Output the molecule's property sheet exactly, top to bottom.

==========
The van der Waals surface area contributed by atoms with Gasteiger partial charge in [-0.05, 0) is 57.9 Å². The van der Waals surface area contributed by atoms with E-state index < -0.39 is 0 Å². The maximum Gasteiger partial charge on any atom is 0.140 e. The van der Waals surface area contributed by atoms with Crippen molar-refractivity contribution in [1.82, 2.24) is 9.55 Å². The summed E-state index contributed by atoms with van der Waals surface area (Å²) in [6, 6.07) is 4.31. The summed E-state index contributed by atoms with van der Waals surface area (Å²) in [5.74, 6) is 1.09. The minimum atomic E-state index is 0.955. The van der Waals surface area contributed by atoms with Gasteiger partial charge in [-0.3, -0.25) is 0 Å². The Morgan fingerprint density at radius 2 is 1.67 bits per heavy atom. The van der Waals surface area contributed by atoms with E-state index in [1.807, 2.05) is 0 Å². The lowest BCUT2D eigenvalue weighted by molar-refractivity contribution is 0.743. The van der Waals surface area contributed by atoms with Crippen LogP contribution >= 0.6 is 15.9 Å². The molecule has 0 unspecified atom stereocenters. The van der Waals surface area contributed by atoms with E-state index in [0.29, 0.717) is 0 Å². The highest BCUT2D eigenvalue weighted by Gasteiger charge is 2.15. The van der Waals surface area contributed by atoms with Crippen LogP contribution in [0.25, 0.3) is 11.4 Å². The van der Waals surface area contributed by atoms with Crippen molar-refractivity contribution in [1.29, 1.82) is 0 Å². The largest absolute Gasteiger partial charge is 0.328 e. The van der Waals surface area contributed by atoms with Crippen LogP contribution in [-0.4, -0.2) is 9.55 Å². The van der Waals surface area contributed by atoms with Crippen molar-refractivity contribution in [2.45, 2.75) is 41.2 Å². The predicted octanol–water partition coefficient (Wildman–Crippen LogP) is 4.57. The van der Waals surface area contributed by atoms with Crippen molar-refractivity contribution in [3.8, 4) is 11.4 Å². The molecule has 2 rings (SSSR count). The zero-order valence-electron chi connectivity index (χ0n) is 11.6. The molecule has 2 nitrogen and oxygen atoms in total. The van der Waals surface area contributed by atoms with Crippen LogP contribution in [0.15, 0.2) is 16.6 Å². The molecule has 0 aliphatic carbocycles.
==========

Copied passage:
The van der Waals surface area contributed by atoms with Gasteiger partial charge in [-0.05, 0) is 57.9 Å². The van der Waals surface area contributed by atoms with E-state index < -0.39 is 0 Å². The maximum Gasteiger partial charge on any atom is 0.140 e. The van der Waals surface area contributed by atoms with Crippen molar-refractivity contribution in [1.82, 2.24) is 9.55 Å². The summed E-state index contributed by atoms with van der Waals surface area (Å²) in [6, 6.07) is 4.31. The summed E-state index contributed by atoms with van der Waals surface area (Å²) in [5.74, 6) is 1.09. The minimum atomic E-state index is 0.955. The van der Waals surface area contributed by atoms with Gasteiger partial charge in [-0.3, -0.25) is 0 Å². The Morgan fingerprint density at radius 2 is 1.67 bits per heavy atom. The van der Waals surface area contributed by atoms with E-state index in [1.807, 2.05) is 0 Å². The lowest BCUT2D eigenvalue weighted by molar-refractivity contribution is 0.743. The van der Waals surface area contributed by atoms with Crippen LogP contribution >= 0.6 is 15.9 Å². The molecule has 0 unspecified atom stereocenters. The van der Waals surface area contributed by atoms with E-state index in [0.29, 0.717) is 0 Å². The highest BCUT2D eigenvalue weighted by Gasteiger charge is 2.15. The van der Waals surface area contributed by atoms with Crippen LogP contribution in [0.25, 0.3) is 11.4 Å². The van der Waals surface area contributed by atoms with Crippen molar-refractivity contribution in [1.29, 1.82) is 0 Å². The largest absolute Gasteiger partial charge is 0.328 e. The van der Waals surface area contributed by atoms with Crippen LogP contribution in [-0.4, -0.2) is 9.55 Å². The van der Waals surface area contributed by atoms with Crippen molar-refractivity contribution in [2.45, 2.75) is 41.2 Å². The predicted octanol–water partition coefficient (Wildman–Crippen LogP) is 4.57. The van der Waals surface area contributed by atoms with Crippen molar-refractivity contribution in [3.8, 4) is 11.4 Å². The molecule has 2 rings (SSSR count). The zero-order valence-electron chi connectivity index (χ0n) is 11.6. The molecule has 2 nitrogen and oxygen atoms in total. The van der Waals surface area contributed by atoms with Crippen LogP contribution in [0.15, 0.2) is 16.6 Å². The molecule has 0 aliphatic carbocycles.